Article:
The KERS, or Kinetic Energy Recovery System, is a type of hybrid system that translates unused momentum into stored energy. But unlike typical regenerative braking systems or traditional hybrids, the KERS system uses that stored energy for an extra punch of power - at the press of a button.
KERS is highly complex and expensive to integrate, however, so this addition may or may not yet see production. Even the BMW F1 team is having some trouble with the technology, so adoption of this particular bleeding-edge item may have to wait a few more years.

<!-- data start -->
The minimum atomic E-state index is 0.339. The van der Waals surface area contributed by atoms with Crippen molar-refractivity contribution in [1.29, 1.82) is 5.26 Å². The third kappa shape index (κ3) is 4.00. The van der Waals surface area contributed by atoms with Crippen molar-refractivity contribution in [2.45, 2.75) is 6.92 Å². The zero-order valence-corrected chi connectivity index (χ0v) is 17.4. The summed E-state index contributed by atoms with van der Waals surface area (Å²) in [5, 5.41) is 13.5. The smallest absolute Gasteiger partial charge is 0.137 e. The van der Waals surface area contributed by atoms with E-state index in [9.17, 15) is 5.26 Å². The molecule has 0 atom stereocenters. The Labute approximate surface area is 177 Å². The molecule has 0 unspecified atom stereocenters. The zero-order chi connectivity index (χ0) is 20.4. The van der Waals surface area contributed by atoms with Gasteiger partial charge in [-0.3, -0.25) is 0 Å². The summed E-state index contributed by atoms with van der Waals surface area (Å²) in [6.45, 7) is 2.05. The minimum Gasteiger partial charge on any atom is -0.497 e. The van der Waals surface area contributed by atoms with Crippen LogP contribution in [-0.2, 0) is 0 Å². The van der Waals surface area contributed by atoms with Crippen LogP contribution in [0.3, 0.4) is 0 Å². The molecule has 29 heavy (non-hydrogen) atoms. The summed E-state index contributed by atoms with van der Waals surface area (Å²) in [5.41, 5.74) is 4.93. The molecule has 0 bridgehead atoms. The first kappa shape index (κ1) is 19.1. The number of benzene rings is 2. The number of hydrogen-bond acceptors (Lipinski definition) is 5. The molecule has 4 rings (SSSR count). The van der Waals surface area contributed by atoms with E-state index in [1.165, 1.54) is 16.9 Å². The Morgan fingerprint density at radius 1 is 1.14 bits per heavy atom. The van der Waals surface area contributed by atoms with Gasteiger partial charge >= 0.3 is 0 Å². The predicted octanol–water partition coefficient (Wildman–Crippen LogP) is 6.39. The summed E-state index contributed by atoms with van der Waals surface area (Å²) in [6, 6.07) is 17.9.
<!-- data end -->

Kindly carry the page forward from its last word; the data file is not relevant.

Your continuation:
Turbocharging, on the other hand, is a well-known tool, and BMW intends to use it to replace the current high-strung 5.0L, 507hp V10 with an even more powerful V8. The upcoming X5M and X6M will both get a 564hp version of the twin-turbo eight-pot, but the M5 is expected to get an even higher-spec variant rated at up to 600hp, reports AutoExpress.
Whatever BMW uses for its next-gen M5 drivetrain, however, expect it to be a tour de force of technology and capability, as the rumored M7 is not likely to make production, leaving the M5 as BMW's executive performance flagship. The next 5-series (preview pictured) is expected to make its debut at the Frankfurt Motor Show in September, but the M5 may wait until early 2010 for its debut.